New Proton GEN-2 Review

A family hatchback for city car money

1/10
wowscore
This score is awarded by our team of expert reviewers after extensive testing of the car
  • Not terrible looks
  • It’s cheap to buy
  • Decent handling
  • Appalling Interior
  • Severe depreciation
  • Everything else

£9,545 - £12,520 Price range

5 Seats

38 - 40 MPG

Review

If we could do the favour of saving you some time, we recommend heading over to our reviews of the Hyundai i20 and Dacia Sandero before reading this. They are both very agreeable cars that offer excellent value for money in their own way.

If you’re still reading, the Proton GEN-2 is a car built to take on the likes of the Ford Focus and Vauxhall Astra but at a much lower price. It drives well thanks to the engineering input from the Lotus division but that’s its only good point. It has poor refinement, a low-rent interior, not much space inside and thrashy engines.

All of the GEN-2’s rivals are much better.

Quality inside was one of the biggest gripes the reviewers had with the interior. Styling is tidy but there are many nasty plastics dotted around the cabin and the fit and finish is way below par. Most of the buttons and switchgear are flimsy too.

Legroom is good all-round but headroom is tight, especially in the back as even average size adults’ heads will be touching the sloping roofline.

Despite height adjustment for the driver’s seat and rake adjustment for the steering wheel, getting comfortable behind the wheel will be a struggle for most. This is because the steering doesn’t adjust that much and the same goes for the seat height.

Thanks to the Lotus-tuned chassis, the GEN-2 handles well and the suspension strikes a good balance of ride comfort and cornering. The steering is sharp but not as sharp as a Mazda 3 or Ford Focus. On the motorway, the GEN-2 lets in quite a bit of wind noise and a lot of road noise.

The GEN-2 is available with a either 1.3- or 1.6-litre petrol engine. There’s also an ecologic model available which lets you fuel the 1.6 engine with either petrol or LPG to help you save on running costs.

Even though reviewers strongly advise you take a look at the Proton’s rivals, the best of the bunch is the normal 1.6 petrol in GSX trim because it provides decent pace for most and comes with good levels of equipment.

Whichever engine you go for you will encounter a constant engine drone around town and it gets worse at higher speed.

We aggregate and summarise the most helpful Proton GEN-2 1.6 reviews from the best publications.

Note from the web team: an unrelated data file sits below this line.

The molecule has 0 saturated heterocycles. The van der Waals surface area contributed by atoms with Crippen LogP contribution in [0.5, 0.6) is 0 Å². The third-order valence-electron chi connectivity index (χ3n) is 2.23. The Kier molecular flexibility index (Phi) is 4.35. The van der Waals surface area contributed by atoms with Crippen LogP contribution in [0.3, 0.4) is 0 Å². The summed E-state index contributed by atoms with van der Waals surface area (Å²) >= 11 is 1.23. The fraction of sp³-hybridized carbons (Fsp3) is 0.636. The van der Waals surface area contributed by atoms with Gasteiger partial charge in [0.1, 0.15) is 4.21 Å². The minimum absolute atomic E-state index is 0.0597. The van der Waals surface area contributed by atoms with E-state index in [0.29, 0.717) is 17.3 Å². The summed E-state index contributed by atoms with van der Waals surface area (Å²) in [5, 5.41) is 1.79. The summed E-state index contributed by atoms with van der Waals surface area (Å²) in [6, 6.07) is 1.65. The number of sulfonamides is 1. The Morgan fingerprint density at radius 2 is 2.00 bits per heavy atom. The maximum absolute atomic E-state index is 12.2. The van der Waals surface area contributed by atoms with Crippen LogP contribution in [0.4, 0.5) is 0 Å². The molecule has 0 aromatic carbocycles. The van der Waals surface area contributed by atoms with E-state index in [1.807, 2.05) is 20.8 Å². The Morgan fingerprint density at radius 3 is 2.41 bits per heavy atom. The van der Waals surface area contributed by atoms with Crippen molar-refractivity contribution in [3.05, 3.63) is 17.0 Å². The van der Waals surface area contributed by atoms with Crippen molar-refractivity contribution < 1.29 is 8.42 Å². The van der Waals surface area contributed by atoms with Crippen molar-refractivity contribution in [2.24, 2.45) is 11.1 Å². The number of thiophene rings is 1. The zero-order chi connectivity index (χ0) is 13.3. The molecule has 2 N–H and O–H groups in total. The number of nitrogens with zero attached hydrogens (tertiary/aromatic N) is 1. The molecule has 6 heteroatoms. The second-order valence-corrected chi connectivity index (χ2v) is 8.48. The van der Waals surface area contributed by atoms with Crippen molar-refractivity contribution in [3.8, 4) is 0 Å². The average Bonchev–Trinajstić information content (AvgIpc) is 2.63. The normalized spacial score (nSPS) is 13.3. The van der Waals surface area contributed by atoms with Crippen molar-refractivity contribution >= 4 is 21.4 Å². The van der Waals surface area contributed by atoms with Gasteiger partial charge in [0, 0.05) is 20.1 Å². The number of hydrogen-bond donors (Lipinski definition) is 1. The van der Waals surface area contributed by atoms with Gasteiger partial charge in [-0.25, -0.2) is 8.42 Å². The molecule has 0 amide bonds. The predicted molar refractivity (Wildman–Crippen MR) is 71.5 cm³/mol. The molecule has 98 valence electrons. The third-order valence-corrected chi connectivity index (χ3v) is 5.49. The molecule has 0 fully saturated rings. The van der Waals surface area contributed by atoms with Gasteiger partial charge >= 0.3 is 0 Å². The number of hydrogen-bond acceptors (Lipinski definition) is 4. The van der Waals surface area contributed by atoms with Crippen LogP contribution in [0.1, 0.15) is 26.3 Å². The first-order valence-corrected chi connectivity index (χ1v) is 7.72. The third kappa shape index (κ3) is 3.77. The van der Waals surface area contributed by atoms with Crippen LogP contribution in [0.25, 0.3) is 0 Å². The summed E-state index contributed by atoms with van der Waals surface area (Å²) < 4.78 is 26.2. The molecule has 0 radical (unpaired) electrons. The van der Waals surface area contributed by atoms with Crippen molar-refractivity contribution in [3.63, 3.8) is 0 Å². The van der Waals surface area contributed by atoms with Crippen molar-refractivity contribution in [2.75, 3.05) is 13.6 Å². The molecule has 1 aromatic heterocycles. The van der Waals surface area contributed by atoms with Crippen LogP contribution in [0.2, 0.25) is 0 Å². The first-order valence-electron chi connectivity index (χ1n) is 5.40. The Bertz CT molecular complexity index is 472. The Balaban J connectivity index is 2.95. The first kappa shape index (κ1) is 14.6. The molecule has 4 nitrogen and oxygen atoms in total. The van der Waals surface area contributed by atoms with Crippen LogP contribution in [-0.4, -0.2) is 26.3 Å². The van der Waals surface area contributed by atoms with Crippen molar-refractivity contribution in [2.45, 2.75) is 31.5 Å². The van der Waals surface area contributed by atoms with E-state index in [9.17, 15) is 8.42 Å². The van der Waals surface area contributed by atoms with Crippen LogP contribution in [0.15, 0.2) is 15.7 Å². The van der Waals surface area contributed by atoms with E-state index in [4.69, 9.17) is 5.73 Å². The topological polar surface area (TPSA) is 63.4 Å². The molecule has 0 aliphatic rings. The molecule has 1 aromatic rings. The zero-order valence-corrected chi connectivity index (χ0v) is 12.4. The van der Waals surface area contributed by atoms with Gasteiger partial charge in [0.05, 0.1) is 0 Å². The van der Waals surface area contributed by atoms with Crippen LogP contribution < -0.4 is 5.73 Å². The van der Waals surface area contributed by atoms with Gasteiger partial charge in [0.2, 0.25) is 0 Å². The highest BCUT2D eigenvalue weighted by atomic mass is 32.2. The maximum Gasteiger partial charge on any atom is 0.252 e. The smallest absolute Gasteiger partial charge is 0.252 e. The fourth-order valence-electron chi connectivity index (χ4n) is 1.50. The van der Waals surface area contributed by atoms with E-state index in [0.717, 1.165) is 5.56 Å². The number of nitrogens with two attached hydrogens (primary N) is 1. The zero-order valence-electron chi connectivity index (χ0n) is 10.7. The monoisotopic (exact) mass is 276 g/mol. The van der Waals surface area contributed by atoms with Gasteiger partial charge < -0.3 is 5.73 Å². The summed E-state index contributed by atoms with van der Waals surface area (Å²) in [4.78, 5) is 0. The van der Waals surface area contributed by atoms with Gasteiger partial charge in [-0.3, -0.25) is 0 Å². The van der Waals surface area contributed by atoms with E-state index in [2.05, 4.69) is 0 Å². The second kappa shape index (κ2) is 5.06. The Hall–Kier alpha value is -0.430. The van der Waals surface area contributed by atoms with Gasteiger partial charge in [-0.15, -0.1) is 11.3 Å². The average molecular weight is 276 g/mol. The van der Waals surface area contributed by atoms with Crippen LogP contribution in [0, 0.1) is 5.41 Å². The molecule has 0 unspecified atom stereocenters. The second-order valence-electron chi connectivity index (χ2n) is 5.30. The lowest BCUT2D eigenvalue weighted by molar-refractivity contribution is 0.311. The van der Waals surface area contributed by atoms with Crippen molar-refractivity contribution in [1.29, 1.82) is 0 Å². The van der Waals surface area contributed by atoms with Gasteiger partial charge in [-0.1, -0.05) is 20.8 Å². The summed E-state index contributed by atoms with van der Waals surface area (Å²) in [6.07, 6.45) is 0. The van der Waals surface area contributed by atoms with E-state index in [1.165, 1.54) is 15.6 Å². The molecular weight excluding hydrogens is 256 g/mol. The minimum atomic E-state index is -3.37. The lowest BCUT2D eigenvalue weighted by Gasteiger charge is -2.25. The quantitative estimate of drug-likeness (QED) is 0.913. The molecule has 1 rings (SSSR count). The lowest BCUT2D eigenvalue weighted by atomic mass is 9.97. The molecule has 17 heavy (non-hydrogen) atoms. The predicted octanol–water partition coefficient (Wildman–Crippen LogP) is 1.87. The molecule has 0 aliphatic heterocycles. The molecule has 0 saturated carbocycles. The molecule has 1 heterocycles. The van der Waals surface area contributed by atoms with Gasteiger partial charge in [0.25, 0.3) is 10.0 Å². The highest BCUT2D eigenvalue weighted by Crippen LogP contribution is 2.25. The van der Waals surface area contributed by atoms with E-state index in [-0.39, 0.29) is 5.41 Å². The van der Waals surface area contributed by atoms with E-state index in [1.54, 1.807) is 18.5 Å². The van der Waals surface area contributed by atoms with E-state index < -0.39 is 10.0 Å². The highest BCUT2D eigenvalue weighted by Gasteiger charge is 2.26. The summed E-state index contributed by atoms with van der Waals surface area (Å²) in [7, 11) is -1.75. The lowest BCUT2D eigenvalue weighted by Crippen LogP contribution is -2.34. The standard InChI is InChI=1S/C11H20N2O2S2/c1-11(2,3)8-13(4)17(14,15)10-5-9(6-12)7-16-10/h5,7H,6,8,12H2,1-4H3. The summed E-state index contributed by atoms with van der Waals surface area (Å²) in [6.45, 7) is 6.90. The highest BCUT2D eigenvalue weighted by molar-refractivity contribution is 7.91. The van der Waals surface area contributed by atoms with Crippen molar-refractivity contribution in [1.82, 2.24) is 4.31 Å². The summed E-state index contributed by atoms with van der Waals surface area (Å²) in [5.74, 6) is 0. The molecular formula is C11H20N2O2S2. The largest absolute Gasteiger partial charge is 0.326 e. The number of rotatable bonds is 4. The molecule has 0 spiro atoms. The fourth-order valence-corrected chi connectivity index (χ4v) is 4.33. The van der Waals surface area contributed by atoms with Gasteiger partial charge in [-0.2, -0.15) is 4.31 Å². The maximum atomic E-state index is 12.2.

The 1.6 litre petrol engine in the GEN-2 produces 110bhp and 109lb ft of torque. It propels the car from 0-60mph in 12.6 seconds and up to a top speed of 118mph. It returns up to 39.8mpg and produces 170g/km of CO2.

In reality, experts believe you should definitely look at all the GEN-2’s rivals as they have more refined units. Most rivals also come with a diesel alternative which returns much better MPG than this unit. They believe that this is the best engine for the car but you will have a lot of engine noise entering the cabin which is unpleasant.

The 1.6 unit is available in both GLS and GSX models but experts say the GSX is better equipped with features such as leather seats and side airbags.

This engine comes with a 5 speed manual gearbox as standard with an automatic gearbox being available as an option.

We aggregate and summarise the most helpful Proton GEN-2 1.6 Ecologic reviews from the best publications.

The ecologic model comes with the same 1.6 petrol engine however it comes with an LPG tank in the boot which lets you fuel the car with Liquefied petroleum gas. LPG is priced significantly lower than petrol which means running costs will be reduced. The disadvantage is that you will have to sacrifice the spare wheel but at least it doesn’t take up that much boot space.

Power is the same whatever you fuel the car with at 110bhp and 109lb ft of torque. It propels the car from 0-60mph in 12.6 seconds and up to a top speed of 118mph. It returns up to 39.8mpg and produces 170g/km of CO2.

The ecoLogic is available in both GLS and GSX models but experts say the GSX is better equipped with features such as leather seats and side airbags.

This engine comes with a 5 speed manual gearbox as standard with an automatic gearbox being available as an option.

These are general, non-engine specific reviews. They give a nice overview of what the car is like, without focusing on just one engine/version.

The GEN-2 hasn’t been crash tested by Euro NCAP, but we wouldn’t be confident of scoring a high rating, thanks to the sparsity of safety equipment.

Two airbags are offered as standard, while an extra two at the sides are available on the GSX model.

The starting price undercuts many rivals and standard equipment includes air conditioning, remote locking, CD player, front electric windows alloy wheels and even rear parking sensors.

The largest expense with the GEN-2 is the depreciation. Many experts report it would lose 75% of its value within three years – that’s a colossal amount of money to throw away.

Conclusion

The UK’s leading car critics all strongly recommend looking at all of the GEN-2’s rivals and suggest there’s a real chance you’d regret buying this car. There are alternatives in this price bracket that are much better – scroll down to see a few examples.